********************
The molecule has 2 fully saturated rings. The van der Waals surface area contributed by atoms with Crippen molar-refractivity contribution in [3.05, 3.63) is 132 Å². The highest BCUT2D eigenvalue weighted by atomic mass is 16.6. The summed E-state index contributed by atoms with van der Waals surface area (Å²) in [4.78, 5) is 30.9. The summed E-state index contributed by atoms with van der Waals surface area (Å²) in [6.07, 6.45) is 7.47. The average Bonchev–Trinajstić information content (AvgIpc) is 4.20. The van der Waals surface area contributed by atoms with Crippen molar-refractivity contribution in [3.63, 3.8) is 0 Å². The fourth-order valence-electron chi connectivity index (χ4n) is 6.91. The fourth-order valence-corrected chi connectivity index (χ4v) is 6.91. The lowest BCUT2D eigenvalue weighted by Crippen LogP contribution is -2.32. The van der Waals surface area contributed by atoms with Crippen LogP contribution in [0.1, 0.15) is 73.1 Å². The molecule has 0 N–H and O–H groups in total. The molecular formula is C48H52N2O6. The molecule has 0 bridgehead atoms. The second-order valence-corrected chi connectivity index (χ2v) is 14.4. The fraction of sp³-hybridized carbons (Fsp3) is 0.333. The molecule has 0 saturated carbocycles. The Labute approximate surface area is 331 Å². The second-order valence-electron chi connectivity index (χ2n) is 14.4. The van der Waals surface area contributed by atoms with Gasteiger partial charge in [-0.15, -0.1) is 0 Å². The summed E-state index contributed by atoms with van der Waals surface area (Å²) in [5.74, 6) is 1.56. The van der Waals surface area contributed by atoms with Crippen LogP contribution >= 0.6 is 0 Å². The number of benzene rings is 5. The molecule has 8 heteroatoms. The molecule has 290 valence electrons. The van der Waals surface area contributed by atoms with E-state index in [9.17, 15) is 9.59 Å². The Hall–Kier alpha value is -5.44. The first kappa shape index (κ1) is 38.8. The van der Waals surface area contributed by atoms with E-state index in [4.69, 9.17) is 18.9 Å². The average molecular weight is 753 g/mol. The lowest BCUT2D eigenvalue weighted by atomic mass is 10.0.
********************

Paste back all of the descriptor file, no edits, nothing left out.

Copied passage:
The molecule has 2 fully saturated rings. The van der Waals surface area contributed by atoms with Crippen molar-refractivity contribution in [3.05, 3.63) is 132 Å². The highest BCUT2D eigenvalue weighted by atomic mass is 16.6. The summed E-state index contributed by atoms with van der Waals surface area (Å²) in [4.78, 5) is 30.9. The summed E-state index contributed by atoms with van der Waals surface area (Å²) in [6.07, 6.45) is 7.47. The average Bonchev–Trinajstić information content (AvgIpc) is 4.20. The van der Waals surface area contributed by atoms with Crippen molar-refractivity contribution in [3.63, 3.8) is 0 Å². The fourth-order valence-electron chi connectivity index (χ4n) is 6.91. The fourth-order valence-corrected chi connectivity index (χ4v) is 6.91. The lowest BCUT2D eigenvalue weighted by Crippen LogP contribution is -2.32. The van der Waals surface area contributed by atoms with Crippen LogP contribution in [0.1, 0.15) is 73.1 Å². The molecule has 0 N–H and O–H groups in total. The molecular formula is C48H52N2O6. The molecule has 0 bridgehead atoms. The second-order valence-corrected chi connectivity index (χ2v) is 14.4. The fraction of sp³-hybridized carbons (Fsp3) is 0.333. The molecule has 0 saturated carbocycles. The Labute approximate surface area is 331 Å². The second-order valence-electron chi connectivity index (χ2n) is 14.4. The van der Waals surface area contributed by atoms with Gasteiger partial charge in [-0.15, -0.1) is 0 Å². The summed E-state index contributed by atoms with van der Waals surface area (Å²) in [5.74, 6) is 1.56. The van der Waals surface area contributed by atoms with Crippen LogP contribution >= 0.6 is 0 Å². The number of benzene rings is 5. The molecule has 8 heteroatoms. The molecule has 290 valence electrons. The van der Waals surface area contributed by atoms with E-state index in [9.17, 15) is 9.59 Å². The Hall–Kier alpha value is -5.44. The first kappa shape index (κ1) is 38.8. The van der Waals surface area contributed by atoms with E-state index in [4.69, 9.17) is 18.9 Å². The average molecular weight is 753 g/mol. The lowest BCUT2D eigenvalue weighted by atomic mass is 10.0.